Between barbs, Preckwinkle and Lightfoot talk schools
In the first televised debate of the runoff, Toni Preckwinkle and Lori Lightfoot sparred about who was the real “insider” and who had the bonafides to best lead the city. But when the conversation turned to schools, the two mayoral hopefuls essentially agreed on broad-strokes questions about empty buildings, pensions, and union negotiations. Here’s what they said about those issues in the debate hosted Thursday night by NBC 5 and Telemundo.
Which brings us to a question: On issues of schools policy, how to distinguish the two?
As Chicago moves into runoff mode, Chalkbeat readers have a lot of questions about where Preckwinkle and Lightfoot stand. Here’s what you told us in a survey that you’d like to ask the two women who are campaigning hard to be the city’s next mayor and de facto head of schools.
Our informal poll also found that undecided voters lead the pack: 69 percent of readers who took the anonymous five-question poll said they were undecided between the two candidates.
You can find out more about our survey here.
And you can continue submitting questions to us via email@example.com.
We’re Cassie Walker Burke, Adeshina Emmanuel and Yana Kunichoff, and we round up Chicago education news every week — just for you. Please send any tips or story ideas our way: firstname.lastname@example.org. And support local journalism! Sign up for our newsletter, here, and share it with a friend.
The week in review
Podcasts for the mind: It’s hard to talk about mental health, especially for teens. The Hancock High School Podcast Club set out to teach members technical skills, and along the way, tackled some of the toughest topics facing teens today.
A new need for civics: Only slightly more than one-third of eligible voters cast a ballot in the February election, with a particularly low turnout of young voters. As Illinois steps up the push for civics education, we talked to young voters about what moves them to the polls.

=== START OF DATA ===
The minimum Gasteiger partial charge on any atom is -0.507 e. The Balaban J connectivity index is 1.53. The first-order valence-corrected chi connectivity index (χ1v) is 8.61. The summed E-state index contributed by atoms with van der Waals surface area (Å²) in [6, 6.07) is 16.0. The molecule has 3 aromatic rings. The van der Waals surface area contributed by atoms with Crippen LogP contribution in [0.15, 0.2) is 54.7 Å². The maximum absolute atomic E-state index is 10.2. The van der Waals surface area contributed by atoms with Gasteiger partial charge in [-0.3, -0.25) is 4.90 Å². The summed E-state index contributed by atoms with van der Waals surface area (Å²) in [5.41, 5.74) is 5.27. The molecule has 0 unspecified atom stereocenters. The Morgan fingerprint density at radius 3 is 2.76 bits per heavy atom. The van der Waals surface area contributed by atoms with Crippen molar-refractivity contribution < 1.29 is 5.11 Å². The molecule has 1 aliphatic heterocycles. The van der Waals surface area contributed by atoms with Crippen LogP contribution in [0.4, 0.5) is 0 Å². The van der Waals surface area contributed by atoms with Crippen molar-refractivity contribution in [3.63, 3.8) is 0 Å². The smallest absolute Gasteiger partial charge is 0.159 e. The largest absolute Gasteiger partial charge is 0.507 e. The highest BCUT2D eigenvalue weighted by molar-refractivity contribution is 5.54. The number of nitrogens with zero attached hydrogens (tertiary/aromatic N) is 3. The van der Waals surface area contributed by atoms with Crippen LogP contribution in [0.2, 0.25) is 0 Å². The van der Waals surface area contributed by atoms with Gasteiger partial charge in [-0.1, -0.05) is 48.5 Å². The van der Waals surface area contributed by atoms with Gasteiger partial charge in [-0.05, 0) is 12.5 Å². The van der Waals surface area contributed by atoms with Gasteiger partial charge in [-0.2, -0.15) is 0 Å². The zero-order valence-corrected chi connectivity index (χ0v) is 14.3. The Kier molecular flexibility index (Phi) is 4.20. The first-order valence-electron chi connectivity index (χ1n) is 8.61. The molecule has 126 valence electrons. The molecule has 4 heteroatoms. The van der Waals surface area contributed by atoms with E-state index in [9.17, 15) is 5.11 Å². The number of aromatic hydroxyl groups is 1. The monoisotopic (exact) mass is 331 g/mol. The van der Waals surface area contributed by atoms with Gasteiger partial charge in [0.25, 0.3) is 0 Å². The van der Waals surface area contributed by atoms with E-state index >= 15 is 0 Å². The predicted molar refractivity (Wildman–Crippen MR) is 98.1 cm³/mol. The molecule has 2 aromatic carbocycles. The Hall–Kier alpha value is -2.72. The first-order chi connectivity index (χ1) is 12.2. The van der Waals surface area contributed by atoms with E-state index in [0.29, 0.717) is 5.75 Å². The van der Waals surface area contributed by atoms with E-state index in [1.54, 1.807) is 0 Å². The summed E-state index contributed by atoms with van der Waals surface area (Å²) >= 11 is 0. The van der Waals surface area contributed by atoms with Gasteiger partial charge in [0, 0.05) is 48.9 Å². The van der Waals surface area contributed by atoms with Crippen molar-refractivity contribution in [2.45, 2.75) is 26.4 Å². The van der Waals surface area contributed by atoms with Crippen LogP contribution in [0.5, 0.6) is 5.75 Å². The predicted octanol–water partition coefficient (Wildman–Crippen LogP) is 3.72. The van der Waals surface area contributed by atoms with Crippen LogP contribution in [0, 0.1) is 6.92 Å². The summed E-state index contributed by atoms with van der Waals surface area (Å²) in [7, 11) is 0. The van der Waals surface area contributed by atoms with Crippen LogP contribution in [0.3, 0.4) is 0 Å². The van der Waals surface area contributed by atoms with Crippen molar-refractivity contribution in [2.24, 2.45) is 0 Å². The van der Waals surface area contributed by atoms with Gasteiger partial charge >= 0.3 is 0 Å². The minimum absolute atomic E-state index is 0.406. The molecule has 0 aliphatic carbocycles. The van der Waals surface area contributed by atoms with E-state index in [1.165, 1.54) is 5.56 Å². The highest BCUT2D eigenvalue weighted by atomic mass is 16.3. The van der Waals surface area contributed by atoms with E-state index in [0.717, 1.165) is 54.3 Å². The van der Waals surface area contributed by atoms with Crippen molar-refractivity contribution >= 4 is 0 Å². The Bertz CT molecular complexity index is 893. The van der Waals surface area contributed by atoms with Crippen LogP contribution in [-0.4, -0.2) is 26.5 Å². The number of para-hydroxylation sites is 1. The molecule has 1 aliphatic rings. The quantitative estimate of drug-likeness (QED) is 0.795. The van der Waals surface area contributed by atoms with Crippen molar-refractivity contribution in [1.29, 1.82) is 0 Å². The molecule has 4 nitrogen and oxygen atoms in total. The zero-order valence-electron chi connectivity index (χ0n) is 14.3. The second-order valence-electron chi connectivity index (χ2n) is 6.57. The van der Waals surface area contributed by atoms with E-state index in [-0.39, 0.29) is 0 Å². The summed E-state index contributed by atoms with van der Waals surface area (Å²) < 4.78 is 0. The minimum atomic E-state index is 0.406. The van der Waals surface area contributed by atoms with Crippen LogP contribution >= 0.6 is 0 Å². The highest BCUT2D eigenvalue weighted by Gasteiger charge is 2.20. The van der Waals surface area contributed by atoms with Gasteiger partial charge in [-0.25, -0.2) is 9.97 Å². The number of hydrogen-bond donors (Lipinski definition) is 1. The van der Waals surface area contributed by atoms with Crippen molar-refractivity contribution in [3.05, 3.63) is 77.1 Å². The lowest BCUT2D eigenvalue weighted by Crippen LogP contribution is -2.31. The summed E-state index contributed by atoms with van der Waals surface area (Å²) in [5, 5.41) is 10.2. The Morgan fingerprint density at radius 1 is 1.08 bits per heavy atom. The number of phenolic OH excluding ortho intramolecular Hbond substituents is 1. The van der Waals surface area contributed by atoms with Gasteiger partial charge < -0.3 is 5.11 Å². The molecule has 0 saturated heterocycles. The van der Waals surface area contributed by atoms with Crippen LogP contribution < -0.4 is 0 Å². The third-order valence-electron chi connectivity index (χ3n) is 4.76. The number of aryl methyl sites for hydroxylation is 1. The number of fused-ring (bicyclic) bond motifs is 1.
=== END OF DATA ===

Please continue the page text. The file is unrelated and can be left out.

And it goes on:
The Chicago model: Bill Gates saw a recipe for success in Chicago’s Network for College Success, a group housed at the University of Chicago that works with 17 Chicago high schools. Now he’s using it as a model for his current education vision.
The “Zombie PARCC” test is coming: Illinois is rolling out a new state test for third- to eighth-grade students, but don’t expect much change. In fact the new state tests will have the same questions as the old tests — just fewer, and taking less time.
Speaking out: In two recent opinion pieces, current and a former schools chiefs make their case for what the future of Chicago Public Schools could look like. Current CEO Janice Jackson pointed to a steady rise in graduation rates as a sign that the district is improving for the Chicago students it serves. Former schools chief Arne Duncan, meanwhile, touted Chicago’s national standing, and reminded readers that those gains were made under an appointed school board, a system that both mayoral candidates Lori Lightfoot and Toni Preckwinkle have promised to change if elected.
Talking school improvement: Author Emily Krone Phillips joined Allan Golston, president of the Gates Foundation’s U.S. program, for a Facebook Live discussion about how her book on Chicago’s efforts to support ninth graders can help inform the work of the foundation. You can read an excerpt from Krone Phillips’ book here, as well as Chalkbeat Chicago’s interview with her and Maurice Swinney, the district’s chief equity officer.
The Illinois State Charter School Commission will meet on March 19 to consider final decisions on charter schools that have appealed to the state for support, and the Illinois State Board of Education will hold its monthly meeting on March 20.
On March 20, the University of Illinois Chicago’s Institute for Research on Race and Public Policy will hold a lecture on the future of Chicago Public Schools.
Congratulations to Curie Metro High School student DaJuan Gordon on being named the Chicago Sun-Times’ player of the year. The high school basketball player saw some setbacks but, with talent and a strong attitude, was able to bring Curie’s team, the Condors, to “a remarkable success,” the paper reported.
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